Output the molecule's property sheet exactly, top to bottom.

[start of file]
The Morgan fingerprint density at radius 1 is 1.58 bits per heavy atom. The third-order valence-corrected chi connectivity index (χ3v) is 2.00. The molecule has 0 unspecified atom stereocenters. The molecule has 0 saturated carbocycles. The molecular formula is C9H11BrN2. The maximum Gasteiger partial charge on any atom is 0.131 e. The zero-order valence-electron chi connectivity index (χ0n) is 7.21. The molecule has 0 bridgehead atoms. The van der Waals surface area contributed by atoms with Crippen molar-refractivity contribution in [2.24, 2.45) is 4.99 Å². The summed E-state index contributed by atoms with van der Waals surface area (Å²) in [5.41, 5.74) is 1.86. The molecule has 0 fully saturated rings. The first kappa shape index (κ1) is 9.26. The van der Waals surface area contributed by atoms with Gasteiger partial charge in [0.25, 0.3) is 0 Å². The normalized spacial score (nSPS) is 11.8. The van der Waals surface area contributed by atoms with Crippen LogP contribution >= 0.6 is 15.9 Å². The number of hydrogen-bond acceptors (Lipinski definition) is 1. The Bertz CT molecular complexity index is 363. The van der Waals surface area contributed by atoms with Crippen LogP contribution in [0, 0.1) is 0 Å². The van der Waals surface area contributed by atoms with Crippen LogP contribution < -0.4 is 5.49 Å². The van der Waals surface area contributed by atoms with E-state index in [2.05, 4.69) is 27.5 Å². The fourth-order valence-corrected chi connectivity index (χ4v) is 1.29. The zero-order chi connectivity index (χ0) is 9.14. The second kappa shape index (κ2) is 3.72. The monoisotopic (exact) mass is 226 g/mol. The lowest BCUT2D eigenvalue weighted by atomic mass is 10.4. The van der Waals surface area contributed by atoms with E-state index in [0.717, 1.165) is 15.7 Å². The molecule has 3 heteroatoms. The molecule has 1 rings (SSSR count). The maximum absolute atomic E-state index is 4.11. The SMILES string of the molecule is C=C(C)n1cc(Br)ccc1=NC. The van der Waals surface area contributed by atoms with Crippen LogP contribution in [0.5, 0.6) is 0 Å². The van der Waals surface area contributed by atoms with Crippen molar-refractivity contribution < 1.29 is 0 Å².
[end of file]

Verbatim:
The Morgan fingerprint density at radius 1 is 1.58 bits per heavy atom. The third-order valence-corrected chi connectivity index (χ3v) is 2.00. The molecule has 0 unspecified atom stereocenters. The molecule has 0 saturated carbocycles. The molecular formula is C9H11BrN2. The maximum Gasteiger partial charge on any atom is 0.131 e. The zero-order valence-electron chi connectivity index (χ0n) is 7.21. The molecule has 0 bridgehead atoms. The van der Waals surface area contributed by atoms with Crippen molar-refractivity contribution in [2.24, 2.45) is 4.99 Å². The summed E-state index contributed by atoms with van der Waals surface area (Å²) in [5.41, 5.74) is 1.86. The molecule has 0 fully saturated rings. The first kappa shape index (κ1) is 9.26. The van der Waals surface area contributed by atoms with Gasteiger partial charge in [0.25, 0.3) is 0 Å². The normalized spacial score (nSPS) is 11.8. The van der Waals surface area contributed by atoms with Crippen LogP contribution >= 0.6 is 15.9 Å². The number of hydrogen-bond acceptors (Lipinski definition) is 1. The Bertz CT molecular complexity index is 363. The van der Waals surface area contributed by atoms with Crippen LogP contribution in [0, 0.1) is 0 Å². The van der Waals surface area contributed by atoms with Crippen LogP contribution < -0.4 is 5.49 Å². The van der Waals surface area contributed by atoms with E-state index in [2.05, 4.69) is 27.5 Å². The fourth-order valence-corrected chi connectivity index (χ4v) is 1.29. The zero-order chi connectivity index (χ0) is 9.14. The second kappa shape index (κ2) is 3.72. The monoisotopic (exact) mass is 226 g/mol. The lowest BCUT2D eigenvalue weighted by atomic mass is 10.4. The van der Waals surface area contributed by atoms with E-state index in [0.717, 1.165) is 15.7 Å². The molecule has 3 heteroatoms. The molecule has 1 rings (SSSR count). The maximum absolute atomic E-state index is 4.11. The SMILES string of the molecule is C=C(C)n1cc(Br)ccc1=NC. The van der Waals surface area contributed by atoms with Crippen LogP contribution in [0.5, 0.6) is 0 Å². The van der Waals surface area contributed by atoms with Crippen molar-refractivity contribution < 1.29 is 0 Å².